BUT… I DO find that Destiny Street, regardless of which version I’m listening to, is a much better album than I remember and I’m really enjoying it. I like the Clash-style guitars in opener “The Kid with the Replaceable Head” (a la “Capitol Radio Two,” though those electrics are toned down enough in the later versions that you don’t quite notice the resemblance), I like “Ignore That Door” with its souped-up Steppenwolf vibe, and I like the title track and its spoken word narration.

So if Richard Hell wants to go to all this trouble after all these years to redo his band’s swan song release, and a reputable record label wants to put it out as a deluxe 2CD set (or just the Remixed portion as a single LP) AND it rekindles the Voidoids’ flame, I guess I can go along with it. I mean, you know when Hell and his honchos were running this concept up the flagpole they must have been considering what I, Marsh Gooch, would think about the enterprise. Psych. – Marsh Gooch

3/5 (Omnivore Recordings OVCD-410, 2021)

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The Gun Club • Miami [LP, CD]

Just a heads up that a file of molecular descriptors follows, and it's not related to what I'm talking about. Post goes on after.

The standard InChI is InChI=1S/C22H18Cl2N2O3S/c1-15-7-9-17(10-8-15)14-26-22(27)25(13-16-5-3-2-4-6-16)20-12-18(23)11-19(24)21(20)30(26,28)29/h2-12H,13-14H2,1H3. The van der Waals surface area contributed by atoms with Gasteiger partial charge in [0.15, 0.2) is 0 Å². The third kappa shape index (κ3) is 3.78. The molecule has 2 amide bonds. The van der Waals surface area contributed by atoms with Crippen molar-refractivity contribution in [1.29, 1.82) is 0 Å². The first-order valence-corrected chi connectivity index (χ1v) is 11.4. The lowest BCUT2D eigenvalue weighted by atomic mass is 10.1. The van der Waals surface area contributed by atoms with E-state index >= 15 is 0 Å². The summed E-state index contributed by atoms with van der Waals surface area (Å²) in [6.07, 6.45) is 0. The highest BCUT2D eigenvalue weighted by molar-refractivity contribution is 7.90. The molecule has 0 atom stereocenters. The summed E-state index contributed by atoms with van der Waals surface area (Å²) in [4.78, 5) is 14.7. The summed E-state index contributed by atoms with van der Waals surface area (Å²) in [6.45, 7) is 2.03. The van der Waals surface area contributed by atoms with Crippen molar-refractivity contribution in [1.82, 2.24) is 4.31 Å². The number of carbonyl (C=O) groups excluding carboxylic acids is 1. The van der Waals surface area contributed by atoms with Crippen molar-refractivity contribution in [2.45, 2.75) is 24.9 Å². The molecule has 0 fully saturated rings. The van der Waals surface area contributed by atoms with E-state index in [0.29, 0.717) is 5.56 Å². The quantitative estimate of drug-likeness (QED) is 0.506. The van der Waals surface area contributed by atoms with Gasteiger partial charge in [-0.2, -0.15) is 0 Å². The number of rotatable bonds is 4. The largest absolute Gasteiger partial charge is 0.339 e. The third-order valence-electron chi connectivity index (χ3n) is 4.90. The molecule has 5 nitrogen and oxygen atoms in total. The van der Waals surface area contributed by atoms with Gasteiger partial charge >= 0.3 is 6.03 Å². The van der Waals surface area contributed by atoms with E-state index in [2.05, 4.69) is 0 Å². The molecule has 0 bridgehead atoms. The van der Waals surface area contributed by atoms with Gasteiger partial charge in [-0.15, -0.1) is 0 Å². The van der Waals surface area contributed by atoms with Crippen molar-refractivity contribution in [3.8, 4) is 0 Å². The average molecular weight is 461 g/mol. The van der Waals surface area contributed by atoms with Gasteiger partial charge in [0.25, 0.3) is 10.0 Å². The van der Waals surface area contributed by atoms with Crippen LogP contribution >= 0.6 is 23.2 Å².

THE GUN CLUB is primarily remembered for their incendiary debut album, Fire of Love, a psychobilly/roots rock/punk classic that introduced the world to vocalist Jeffrey Lee Pierce. Their sophomore release, Miami, came out in 1982 on Blondie’s Chris Stein’s Animal Records label and has just been reissued by Blixa Sounds.

Continuing in the same vein as their introductory platter, Miami was, in many ways, the quintessential ’80s American indie rock release. With Ward Dotson’s twangy rhythm guitar leading the unadorned but solid bass and drums of Rob Ritter and Terry Graham, The Gun Club’s sound was at the root of two then upcoming indie rock camps: the twangy Americana guitar rock of R.E.M., Guadalcanal Diary, et. al., and the cowpunk/voodoo vibe of The Cramps, Tex & The Horseheads and the like. Leader/singer Pierce – “Elvis, Jim Morrison and Iggy Pop all rolled up into one” (says Dotson in a recent interview) – was a big fan of the blues and other American music but wasn’t exactly the greatest candidate for carrying the torch. At least, on paper. But in the studio and on stage, he conjured his influences into a compelling, raw, unschooled vocal style that would make you forget, if indeed you knew, that he was really a “guy that lives with his mom in Reseda” (Dotson again).